While you won’t see “technical specialist” as a job title very often, many jobs in public service require specific training or credentials that align with the particular mission and work of the organization. For example, an educational organization will hire teachers, therapists, social workers, and librarians; an environmental organization may hire a fisheries biologist, an environmental educator, a sustainability specialist, an environmental scientist, and a park ranger; a city government might hire an urban planner, a civil engineer, an emergency-preparedness specialist, and a water treatment specialist. What you’d do in these positions of course varies widely, but they’re a vital part of the public service workforce.
Policy analysts and advocacy specialists
Some organizations hire policy analysts, advocacy specialists, and others whose roles include analyzing the possible impacts of proposed legislation in terms of effects on the community or the cost to taxpayers. These roles often require some extra training in policy analysis or public administration, as well as political savvy and strong analytical, writing, and persuasive communication skills. A policy analyst could work in government, nonprofits, or even for-profit companies, while an advocacy specialist (including a community organizer, advocacy director, policy advocacy specialist, or lobbyist) would be more likely to work for a nonprofit or advocacy organization.
Roles in fundraising and development exist primarily in nonprofit organizations. You might focus on institutional grant or donor report writing or on appeals to individual donors. Some roles are even more specialized, like jobs focused on asking people to include a nonprofit organization in their will (planned giving) or running large-scale fundraising events.
Have a strong feeling you want to make the world a better place, but aren’t sure how? One resource to help you find a public service job is my book, Jobs That Matter: Find a Stable, Fulfilling Career in Public Service, or, if you’re interested in public health specifically, you can turn to my other book, 101+ Careers in Public Health Third Edition. They both contain specialized career exploration exercises as well as extensive information about careers in public service.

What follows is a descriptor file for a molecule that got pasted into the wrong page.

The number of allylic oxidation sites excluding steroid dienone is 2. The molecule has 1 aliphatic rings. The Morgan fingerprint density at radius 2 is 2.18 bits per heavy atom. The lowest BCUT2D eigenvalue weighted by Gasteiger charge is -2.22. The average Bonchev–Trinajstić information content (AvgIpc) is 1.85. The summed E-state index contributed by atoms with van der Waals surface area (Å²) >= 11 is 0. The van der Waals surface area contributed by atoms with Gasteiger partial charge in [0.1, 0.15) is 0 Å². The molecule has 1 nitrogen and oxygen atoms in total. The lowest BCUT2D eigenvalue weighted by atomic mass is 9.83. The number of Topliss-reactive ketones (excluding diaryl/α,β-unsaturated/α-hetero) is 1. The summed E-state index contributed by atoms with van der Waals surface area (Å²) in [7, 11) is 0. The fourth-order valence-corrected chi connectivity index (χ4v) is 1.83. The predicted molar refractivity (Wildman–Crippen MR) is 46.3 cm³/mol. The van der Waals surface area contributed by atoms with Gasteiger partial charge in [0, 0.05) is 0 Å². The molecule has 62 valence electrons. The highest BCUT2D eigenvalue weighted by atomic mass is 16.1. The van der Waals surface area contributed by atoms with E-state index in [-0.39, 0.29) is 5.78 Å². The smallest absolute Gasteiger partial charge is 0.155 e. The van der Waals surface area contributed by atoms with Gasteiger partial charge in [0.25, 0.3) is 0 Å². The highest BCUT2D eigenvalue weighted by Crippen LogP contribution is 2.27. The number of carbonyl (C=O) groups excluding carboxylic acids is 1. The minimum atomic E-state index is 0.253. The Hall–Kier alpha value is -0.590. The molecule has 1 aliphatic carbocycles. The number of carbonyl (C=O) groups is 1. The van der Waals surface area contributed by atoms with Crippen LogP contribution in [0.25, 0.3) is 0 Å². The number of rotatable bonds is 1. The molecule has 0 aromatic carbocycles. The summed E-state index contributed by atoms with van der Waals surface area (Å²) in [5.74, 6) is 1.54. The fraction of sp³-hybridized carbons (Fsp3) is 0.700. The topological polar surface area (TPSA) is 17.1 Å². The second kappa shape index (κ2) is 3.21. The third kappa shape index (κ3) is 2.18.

Here are a few suggested steps to help you get started:
1. Decide what mission you care about.
Start by narrowing down the missions or issues you’re most passionate about. Think about what problems you want to solve or what topics excite you. Even a broad concept like environmental conservation, homelessness, or education will help. Then, identify organizations that focus on these problems.
2. Decide what job you want to do.
Think about what job function or occupation you’d like to have within public service. To start, consider your skills and interests. What are some tasks that you really enjoy (or think you would enjoy) doing? If you’re not sure, you can try a simple and free career assessment like MyNextMove.
Then, do some research to see if these occupations exist in the organizations that focus on your mission or topic area. Look on LinkedIn or the organization’s website to see what job titles people have.